“Increase our diversity and equity knowledge to strengthen our behaviors, practices and values.”
This statement is one of the thirteen objectives you will find in our recently approved, three-year strategic plan that will guide our work in 2018-20.
Learning and Taking Action
What our DEI plan will look like in practice is still being developed by both our staff and our board. Among the activities that have already begun or are about to include:
- We currently devote 12 of 24 staff meetings a year to intentional discussion on moving our work forward using a lens of DEI. Six of those sessions are opportunities for training and deeper learning and six are of a more strategic nature to progress the work forward.
- Ten members of our staff have already attended local training sessions run by the Racial Equity Institute (REI) and we’ve made a committment to ensuring that the rest of our staff and board do the same in the coming year
- We have joined a growing list of local (and international) organizations using the "Global Diversity and Inclusion Benchmarks" assessment tool. This tool employs a comprehensive set of questions and resources to allow us to examine our inward and outward facing work, and develop clear, concrete steps to enhance and improve both. This tool will be used by our staff and board to make strategic decisions about our work in the years to come.
Why DEI? Perspectives From Staff
We asked our staff to share what they thought about Diversity, Equity and Inclusion work, and if they felt it is important to the work we are doing in this community. While we recieved a resounding YES to the importance of DEI to the manifestation of our work and mission, here are just a few examples:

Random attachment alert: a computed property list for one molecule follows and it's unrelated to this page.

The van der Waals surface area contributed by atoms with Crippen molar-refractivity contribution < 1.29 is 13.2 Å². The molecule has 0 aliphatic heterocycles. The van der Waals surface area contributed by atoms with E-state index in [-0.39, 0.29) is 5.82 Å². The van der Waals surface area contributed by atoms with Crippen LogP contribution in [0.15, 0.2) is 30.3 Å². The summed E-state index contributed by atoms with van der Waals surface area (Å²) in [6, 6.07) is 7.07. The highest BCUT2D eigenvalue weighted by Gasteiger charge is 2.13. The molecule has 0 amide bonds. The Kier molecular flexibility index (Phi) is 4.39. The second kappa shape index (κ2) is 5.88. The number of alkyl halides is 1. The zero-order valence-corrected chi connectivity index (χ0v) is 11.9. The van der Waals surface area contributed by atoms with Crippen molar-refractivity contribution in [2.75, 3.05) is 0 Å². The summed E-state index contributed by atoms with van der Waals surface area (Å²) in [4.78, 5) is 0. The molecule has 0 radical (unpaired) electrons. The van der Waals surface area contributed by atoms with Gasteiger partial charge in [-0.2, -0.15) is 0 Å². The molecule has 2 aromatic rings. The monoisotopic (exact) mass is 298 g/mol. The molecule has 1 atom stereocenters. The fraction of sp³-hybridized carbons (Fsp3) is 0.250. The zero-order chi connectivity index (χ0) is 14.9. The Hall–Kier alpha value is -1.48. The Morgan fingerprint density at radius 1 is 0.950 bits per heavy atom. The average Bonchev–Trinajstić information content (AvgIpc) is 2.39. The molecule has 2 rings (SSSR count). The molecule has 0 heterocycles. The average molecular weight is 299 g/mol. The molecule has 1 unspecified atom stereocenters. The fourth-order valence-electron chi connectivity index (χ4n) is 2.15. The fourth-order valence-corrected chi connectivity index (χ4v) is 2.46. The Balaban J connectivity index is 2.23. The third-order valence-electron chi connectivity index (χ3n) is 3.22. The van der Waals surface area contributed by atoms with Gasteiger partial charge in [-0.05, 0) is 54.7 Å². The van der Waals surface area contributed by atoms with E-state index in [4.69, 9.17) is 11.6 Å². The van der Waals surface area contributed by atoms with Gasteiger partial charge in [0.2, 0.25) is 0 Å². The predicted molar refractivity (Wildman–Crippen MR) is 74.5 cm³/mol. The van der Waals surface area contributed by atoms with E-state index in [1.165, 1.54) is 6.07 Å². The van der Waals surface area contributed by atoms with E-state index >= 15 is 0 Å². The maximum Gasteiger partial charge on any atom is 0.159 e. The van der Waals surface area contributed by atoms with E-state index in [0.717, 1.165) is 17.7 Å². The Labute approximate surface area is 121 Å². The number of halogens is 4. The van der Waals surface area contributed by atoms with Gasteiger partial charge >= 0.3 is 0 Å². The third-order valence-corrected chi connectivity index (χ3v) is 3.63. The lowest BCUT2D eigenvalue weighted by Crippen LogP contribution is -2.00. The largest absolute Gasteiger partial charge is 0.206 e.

It is the right side of history to be on.
Diversity, equity and inclusion IS our work. It is the lens through which we must view our interactions with anyone in the community. As we grow as individuals and as an organization in our knowledge and understanding of historical inequities inherent in the systems in which we participate, we have to work to actively dismantle those inequities. One of our roles as UWABC is to ensure that those whose voices have been ignored or drowned out in the past have a seat at the table and can share power.
Behind the statistics of need within education, income and health there are real people. And for those real people, a disproportionate number are people of color. If our purpose is to reduce the impact that poverty has on the lives of our neighbors, we can't continue to do this without addressing the role that institutional racism plays.
We have to be willing to explore what in the work of United Way is visibly, or invisibly, contributing to the power of institutional racism in our community. We have to be willing to be uncomfortable and not become defensive. We need to explore what it looks like to work on issues that we do not lead and that don't run in the ways we might run them. In order to do this, we must individually and collectively work on diversity, equity and inclusion.
It is only possible to "Live United" when all people who exist in our community are treated as full members of our community. That can only happen when we first understand and then seek to disrupt the historic and ongoing lack of diversity, equity, and inclusion that has existed in our community with regard to decision-making power and access to resources.
Community school initiatives across the country worked together for over a year to create best-practice/goal-star standards for implementation. The foundation of this work is the pursuit of equity: "Educational excellence and equity are inseparable. Community schools work actively to identify and confront policies, practices and cultures that that keep students of different backgrounds and races from achieving equitable outcomes. Community schools proactively and intentionally empower those typically dis-empowered by barriers to participation and academic achievement.
It is essential that we value and promote diversity....and equity...and inclusion among our staff, Board and volunteers. Anything less would contradict the work we are trying to do.